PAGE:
Observation 27658: Albatrellus ovinus (Fr.) Kotl. & Pouz.
When: 2009-10-30
Herbarium specimen reported

Notes: These were relatively small with the largest having a cap dia. of 7.1cm, and growing under spruce. A case could be made for Albatrellus avellaneus but the spores on these were only about 4 X 3 microns vs 5-5.6 X 3.6-4.2 for the A. avellaneus.
While there is ample literature for Albatrellus ovinus in the PNW, Trudell and Ammirati in their new book state that A. ovinus “apparently does not occur in our region” (p255)?

Proposed Names

57% (1)
Eye3 Eyes3
Based on microscopic features: Spores were approx. 4.0 X 3.0 microns
-31% (3)
Used references: Smith, Smith & Weber (1981) keys A. ovinus and A. confluens in the same couplet. Spore size for A. confluens is 4-5.5 × 3-4 um. Smith says there is a Western version of A. ovinus, at least in 1975 in his “A Field Guide to Western Mushrooms”. (Maybe it has a new name by now.)

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Eye3 = Observer’s choice
Eyes3 = Current consensus

Comments

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Can’t find
By: Irene Andersson (irenea)
2009-11-02 19:11:12 CET (+0100)

evidence of compared european and american taxa anywhere..
Erroneous, since so much effort has been made by mycologists to sort them out and describe new species.

For example, the chinese described one new species, piceiphilus:
http://www.fungaldiversity.org/fdp/sfdp/28-3.pdf

and separated it by sequencing 18 collections from 9 Albatrellus species, among them A. ovinus, for some reason only swedish collections; A. subrubescens, one swedish collection, (in my opinion a mistake, because it was originally described from Florida); A. similis, type collection(?), also described from Europe.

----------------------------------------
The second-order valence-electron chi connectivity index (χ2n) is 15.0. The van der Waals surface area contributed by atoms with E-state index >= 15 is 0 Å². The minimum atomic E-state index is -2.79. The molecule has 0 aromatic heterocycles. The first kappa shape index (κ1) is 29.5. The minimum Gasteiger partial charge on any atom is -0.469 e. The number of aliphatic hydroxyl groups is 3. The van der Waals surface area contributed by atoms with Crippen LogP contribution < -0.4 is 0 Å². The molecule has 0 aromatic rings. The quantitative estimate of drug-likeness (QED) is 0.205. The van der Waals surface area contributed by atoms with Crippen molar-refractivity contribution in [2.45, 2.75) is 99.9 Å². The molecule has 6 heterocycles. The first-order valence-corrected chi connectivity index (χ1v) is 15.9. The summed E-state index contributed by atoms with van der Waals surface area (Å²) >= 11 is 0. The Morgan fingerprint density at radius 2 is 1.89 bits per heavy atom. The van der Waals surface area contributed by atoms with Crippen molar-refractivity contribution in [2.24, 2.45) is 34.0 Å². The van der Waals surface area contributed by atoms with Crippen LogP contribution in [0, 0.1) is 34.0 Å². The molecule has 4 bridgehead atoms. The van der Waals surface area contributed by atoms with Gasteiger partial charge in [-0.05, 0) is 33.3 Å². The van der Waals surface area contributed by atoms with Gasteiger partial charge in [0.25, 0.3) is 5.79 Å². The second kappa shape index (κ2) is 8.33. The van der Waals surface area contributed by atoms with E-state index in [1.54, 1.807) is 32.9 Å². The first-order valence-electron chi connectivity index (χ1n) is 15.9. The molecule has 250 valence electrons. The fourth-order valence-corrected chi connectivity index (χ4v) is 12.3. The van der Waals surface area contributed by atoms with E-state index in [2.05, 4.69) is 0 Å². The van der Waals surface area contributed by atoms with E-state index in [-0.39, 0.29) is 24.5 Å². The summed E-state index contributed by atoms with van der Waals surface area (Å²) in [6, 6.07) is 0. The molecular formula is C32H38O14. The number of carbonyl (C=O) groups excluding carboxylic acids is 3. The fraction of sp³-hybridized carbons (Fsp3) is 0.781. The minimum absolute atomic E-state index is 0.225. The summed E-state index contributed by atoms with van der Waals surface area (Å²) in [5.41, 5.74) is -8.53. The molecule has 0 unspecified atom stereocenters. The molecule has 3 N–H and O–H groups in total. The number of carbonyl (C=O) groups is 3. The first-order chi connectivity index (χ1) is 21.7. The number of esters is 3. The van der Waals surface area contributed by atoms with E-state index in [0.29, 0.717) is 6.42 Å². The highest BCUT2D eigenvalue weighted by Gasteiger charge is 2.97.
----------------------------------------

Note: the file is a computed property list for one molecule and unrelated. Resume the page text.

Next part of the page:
Another chinese study, which I think is more interesting to western americans, is this:
http://www.fungaldiversity.org/fdp/sfdp/32-9.pdf
A. avellaneus is missing there (but perhaps it can count as an extreme form of ovinus?).

Mushrooms of the Pacific Northwest is
By: Ron Pastorino (Ronpast)
2009-11-02 16:50:08 CET (+0100)

basically a general field guide and does not go into great detail but they do mention Albatrellus avellaneus and Albatrellus subrubescens as being similar.
The former’s description matches closely with A. ovinus but the spores are larger.

If
By: Irene Andersson (irenea)
2009-11-02 11:48:41 CET (+0100)

Albatrellus ovinus doesn’t occur in the region, these certainly are some of the most ovinus look-alikes I have seen from the area.
In my experience the caps often become purplish gray if they are exposed to sun in an early stage of development, otherwise they stay almost white.

What Albatrellus species are listed from the PNW by Trudell and Ammirati then?

Albatrellus confusing….?
By: Ron Pastorino (Ronpast)
2009-11-02 05:34:01 CET (+0100)

There are some problems and inconsistencies with the A. confluens. The picture in Smith’s ‘A Field Guide of Western Mushrooms’ shows caps with apricot coloring which is what Tylutki mentions in his description(Mushrooms of Idaho and the PNW). Also in Smith’s book he mentions and shows compound fruit bodies.
Smith says inamyloid spores and Tylutki says “somewhat amyloid spores”. The spores in these were definitely not amyloid as I had difficulty seeing them under the microscope in Melzers.
There must be some new studies out to warrant the statement by Trudell and Ammirati about the possible absence of A. ovinus in the PNW.

Created: 2009-11-02 01:10:53 CET (+0100)
Last modified: 2009-11-02 01:10:53 CET (+0100)
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